Or another example, and this is once again unlikely to happen: if Eugen gets some dumb ideas and adds a bunch of garbage features to the mastodon software, like ads or spyware or features I just hate, he can’t force them on me and my server. When he implements those features, he'll do it by putting out an update to the software. But I don’t have to apply that update on my server. I could just keep running whatever version of the software I’m already running, or revert to an even older version. Or I could take the source code (it’s open source!) and modify it to build my own version of Mastodon, with the features I want. There’s nothing Eugen could ever do to stop me from doing that.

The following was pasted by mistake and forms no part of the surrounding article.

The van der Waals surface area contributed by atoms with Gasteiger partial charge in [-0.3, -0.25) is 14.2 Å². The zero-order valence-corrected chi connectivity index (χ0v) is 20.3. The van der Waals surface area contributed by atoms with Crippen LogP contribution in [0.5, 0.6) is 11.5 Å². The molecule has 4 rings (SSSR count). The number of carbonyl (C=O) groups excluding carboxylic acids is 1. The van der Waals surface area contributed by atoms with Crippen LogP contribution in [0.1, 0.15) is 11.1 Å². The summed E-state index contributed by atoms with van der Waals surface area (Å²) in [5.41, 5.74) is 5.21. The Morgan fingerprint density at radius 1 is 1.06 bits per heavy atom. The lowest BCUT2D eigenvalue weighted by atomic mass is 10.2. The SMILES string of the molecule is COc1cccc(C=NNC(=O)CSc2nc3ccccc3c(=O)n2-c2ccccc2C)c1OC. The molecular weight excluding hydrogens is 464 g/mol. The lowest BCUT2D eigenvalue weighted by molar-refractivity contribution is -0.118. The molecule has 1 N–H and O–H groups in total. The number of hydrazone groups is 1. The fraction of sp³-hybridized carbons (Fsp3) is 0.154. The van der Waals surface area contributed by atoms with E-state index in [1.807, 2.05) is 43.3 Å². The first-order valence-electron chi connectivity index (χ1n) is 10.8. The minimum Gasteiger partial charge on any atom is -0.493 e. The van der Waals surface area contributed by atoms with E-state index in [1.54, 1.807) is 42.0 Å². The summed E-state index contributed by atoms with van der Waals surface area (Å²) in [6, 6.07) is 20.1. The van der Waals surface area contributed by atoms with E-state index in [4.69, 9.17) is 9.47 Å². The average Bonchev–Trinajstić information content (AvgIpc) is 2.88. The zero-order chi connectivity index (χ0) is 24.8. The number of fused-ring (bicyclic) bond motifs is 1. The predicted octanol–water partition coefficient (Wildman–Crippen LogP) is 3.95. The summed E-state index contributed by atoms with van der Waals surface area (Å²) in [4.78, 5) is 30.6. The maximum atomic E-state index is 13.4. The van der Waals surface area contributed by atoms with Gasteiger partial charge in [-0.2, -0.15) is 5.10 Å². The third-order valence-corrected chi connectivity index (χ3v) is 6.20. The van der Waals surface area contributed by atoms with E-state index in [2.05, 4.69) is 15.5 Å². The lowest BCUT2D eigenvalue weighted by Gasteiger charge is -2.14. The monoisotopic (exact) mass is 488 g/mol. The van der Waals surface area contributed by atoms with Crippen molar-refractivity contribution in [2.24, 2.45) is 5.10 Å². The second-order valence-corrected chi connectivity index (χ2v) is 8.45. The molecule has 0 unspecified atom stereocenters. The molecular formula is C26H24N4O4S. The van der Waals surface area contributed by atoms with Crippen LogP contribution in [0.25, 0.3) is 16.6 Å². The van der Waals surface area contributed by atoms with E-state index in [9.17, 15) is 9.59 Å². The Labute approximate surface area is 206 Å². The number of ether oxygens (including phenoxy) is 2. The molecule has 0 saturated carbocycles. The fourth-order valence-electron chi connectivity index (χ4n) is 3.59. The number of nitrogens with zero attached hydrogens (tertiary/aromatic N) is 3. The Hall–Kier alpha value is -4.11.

It might sound a bit extreme to set up a whole alternate version of the software, but actually, there are already a number number of “forks” (that’s developer speak for alternative versions) of Mastodon out there, like glitch-soc and Hometown.[2] This isn’t because of an acrimonious split with Eugen, but rather because some eager developers had cool ideas for features they wanted to add, so they just went ahead and made their own versions with those added features. Some of the features from those forks have even ended up being incorporated “upstream” into the main version of Mastodon.

So I get that I have to sign up with a server, but how do I pick one? Does the server I pick matter?

This is one of the points where prospective users can get hung up. I get it. It's easy to see a list of servers, have no idea which one you should pick, and just give up.